Helen Cresswell's The Winter of the Birds is a beautiful story which explores the transformation of a small community as seen through the eyes of young resident, Edward Flack. The community has a self-appointed guardian, the solitary Mr. Rudge, who has discovered a secret menace to the area: every night, steel birds fly through the sky on wires, and they seem to be growing more numerous even as the real birds are disappearing. Everyone in the street is afraid of Mr. Rudge - many of the local children and some of the adults claim he is mad, because he sits up all night watching the sky, but Edward dares to befriend him. Edward is very fond of hero tales (especially classical ones) and is undergoing hero training that he has devised himself; part of it includes committing himself to performing feats of daring, such as walking past the abandoned local church, St Saviours at night. One day he thinks about Mr Rudge, alone in his big empty house:
Edward felt a sudden pang. In that moment he had a strong feeling of the solitariness of that old man, of his walking about that great empty house night and day alone. Eating in silence, winding clocks in silence, mounting the stairs to the top room in silence. He lived and moved in silence as though it were an element, or a new dimension. (p.21)
and he dares himself to go and see Mr Rudge. Because Edward isn't like other boys (none of the other local boys has ever dared to approach Mr Rudge, they prefer to shout abuse and throw stones), Mr Rudge confides in him about the steel birds. Edward doesn't know what to do with this terrifying new knowledge, but then into his life erupts Patrick Finn, driving a taxi and bringing with him Edward's uncle, whom he has saved from a suicide attempt. Finn has already transformed uncle Alfred from a drab accountant to a dreamy artist, after just 24 hours, and Edward recognises that Finn is a genuine hero; he is delighted with his good fortune in finding such a mentor, not to mention someone who can help to rid the town of the steel birds.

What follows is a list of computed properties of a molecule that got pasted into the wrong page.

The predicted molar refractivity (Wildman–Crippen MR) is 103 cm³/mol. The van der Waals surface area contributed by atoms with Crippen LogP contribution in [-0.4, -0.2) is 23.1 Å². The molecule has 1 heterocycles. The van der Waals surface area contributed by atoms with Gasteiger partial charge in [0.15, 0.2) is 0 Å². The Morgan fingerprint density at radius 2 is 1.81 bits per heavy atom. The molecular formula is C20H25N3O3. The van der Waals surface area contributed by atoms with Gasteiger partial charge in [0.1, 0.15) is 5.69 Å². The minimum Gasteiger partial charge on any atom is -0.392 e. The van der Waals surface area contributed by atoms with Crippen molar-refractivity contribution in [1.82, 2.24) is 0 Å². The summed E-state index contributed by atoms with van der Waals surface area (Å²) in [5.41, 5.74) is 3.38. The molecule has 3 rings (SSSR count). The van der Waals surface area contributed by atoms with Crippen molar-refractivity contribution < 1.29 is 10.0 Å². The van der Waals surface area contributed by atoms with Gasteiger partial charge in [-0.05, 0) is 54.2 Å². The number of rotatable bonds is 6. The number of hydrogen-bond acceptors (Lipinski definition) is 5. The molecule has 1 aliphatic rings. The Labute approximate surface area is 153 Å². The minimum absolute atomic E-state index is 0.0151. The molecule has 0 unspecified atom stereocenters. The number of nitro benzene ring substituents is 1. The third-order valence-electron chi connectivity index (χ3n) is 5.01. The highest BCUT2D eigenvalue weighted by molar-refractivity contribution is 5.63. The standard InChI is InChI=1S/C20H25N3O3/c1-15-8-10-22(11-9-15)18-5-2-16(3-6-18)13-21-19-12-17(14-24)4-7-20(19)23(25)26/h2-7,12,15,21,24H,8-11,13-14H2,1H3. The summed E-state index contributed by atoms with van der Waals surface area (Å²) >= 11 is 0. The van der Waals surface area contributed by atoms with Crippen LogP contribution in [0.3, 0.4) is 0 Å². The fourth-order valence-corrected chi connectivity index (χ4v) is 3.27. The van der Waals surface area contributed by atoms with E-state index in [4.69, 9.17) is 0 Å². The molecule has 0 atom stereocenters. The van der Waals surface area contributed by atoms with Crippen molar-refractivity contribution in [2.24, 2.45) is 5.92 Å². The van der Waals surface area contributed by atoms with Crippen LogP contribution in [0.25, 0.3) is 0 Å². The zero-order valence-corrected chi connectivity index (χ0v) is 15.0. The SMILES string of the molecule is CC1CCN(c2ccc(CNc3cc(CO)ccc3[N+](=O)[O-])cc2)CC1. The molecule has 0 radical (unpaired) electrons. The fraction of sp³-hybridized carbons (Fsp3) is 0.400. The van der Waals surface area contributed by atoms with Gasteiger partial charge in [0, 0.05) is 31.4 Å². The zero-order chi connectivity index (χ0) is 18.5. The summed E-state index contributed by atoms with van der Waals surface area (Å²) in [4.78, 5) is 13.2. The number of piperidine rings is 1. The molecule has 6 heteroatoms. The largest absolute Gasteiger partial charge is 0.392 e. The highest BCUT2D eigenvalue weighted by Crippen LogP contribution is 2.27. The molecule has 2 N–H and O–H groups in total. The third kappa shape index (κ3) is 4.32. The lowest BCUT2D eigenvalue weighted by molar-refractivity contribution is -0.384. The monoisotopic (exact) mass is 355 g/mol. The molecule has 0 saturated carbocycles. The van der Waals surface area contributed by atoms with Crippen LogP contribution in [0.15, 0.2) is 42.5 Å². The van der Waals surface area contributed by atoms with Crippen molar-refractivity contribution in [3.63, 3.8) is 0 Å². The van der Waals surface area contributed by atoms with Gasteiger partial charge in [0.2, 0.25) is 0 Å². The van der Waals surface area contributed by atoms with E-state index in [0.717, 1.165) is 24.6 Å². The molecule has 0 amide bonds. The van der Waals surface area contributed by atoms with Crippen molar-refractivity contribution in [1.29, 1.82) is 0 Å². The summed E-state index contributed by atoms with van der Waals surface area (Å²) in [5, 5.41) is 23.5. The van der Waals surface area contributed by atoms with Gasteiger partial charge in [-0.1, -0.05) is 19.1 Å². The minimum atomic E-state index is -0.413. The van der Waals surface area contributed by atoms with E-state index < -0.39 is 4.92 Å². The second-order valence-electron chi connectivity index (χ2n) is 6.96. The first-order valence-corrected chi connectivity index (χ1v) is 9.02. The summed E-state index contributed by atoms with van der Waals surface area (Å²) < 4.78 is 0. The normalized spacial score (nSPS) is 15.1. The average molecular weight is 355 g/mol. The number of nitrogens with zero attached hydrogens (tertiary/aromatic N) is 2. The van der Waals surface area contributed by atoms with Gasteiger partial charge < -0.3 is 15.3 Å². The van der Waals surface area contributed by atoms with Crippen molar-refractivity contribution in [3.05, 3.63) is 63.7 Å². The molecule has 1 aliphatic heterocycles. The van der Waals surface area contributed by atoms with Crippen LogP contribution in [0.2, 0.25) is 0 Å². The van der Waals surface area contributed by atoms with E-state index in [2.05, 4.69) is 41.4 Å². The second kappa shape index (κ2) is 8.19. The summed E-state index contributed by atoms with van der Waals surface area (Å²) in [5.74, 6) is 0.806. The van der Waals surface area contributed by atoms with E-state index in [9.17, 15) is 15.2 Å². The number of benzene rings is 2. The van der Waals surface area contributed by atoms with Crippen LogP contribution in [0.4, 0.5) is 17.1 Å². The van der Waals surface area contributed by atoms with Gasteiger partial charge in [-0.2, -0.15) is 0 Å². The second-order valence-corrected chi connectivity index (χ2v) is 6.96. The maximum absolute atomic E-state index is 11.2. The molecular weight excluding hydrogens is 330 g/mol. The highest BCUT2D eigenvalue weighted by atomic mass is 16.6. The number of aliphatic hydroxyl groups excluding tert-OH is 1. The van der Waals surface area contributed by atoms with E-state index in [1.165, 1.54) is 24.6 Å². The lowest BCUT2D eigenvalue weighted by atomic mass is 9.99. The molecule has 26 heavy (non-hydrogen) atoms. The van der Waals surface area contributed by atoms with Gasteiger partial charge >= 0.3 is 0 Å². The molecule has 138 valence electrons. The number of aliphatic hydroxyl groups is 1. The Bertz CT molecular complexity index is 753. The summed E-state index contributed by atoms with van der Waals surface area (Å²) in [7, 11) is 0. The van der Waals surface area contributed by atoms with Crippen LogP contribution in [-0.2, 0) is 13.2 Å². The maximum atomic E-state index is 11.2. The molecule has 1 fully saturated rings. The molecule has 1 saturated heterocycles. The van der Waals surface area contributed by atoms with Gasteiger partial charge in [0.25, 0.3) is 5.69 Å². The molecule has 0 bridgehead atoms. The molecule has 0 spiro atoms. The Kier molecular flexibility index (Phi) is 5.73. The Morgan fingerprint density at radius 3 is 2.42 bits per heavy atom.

Everyone in the community is transformed by the arrival of Patrick Finn, a giant of an Irishman with wild red hair and beard, and between Mr Rudge and Finn, the entire community finds itself banding together to drive out the steel birds.
This book is mysterious - the existence of the steel birds remains ambiguous throughout as only Mr Rudge has ever seen them, although Edward thinks he's heard them sometimes - and beautiful; there are some gorgeous passages, including this one:
Even so, [Edward] began to see that Mister Rudge was, in a sense, not entirely flesh and blood, because he lived removed from the world outside where everyone else went about their daily business. He knew, in a way, nothing. He could not, for instance, Edward thought, know from a book how it felt to run in new snow, the soft grind under your feet and the dazzling blank ahead. Nor, for that matter, could he imagine the hot-aches that followed, the delicious yet excruciating dethawing.
This is so evocative, I can feel the snow underfoot and see the blinding whiteness and feel the ache of defrosting in a warm room...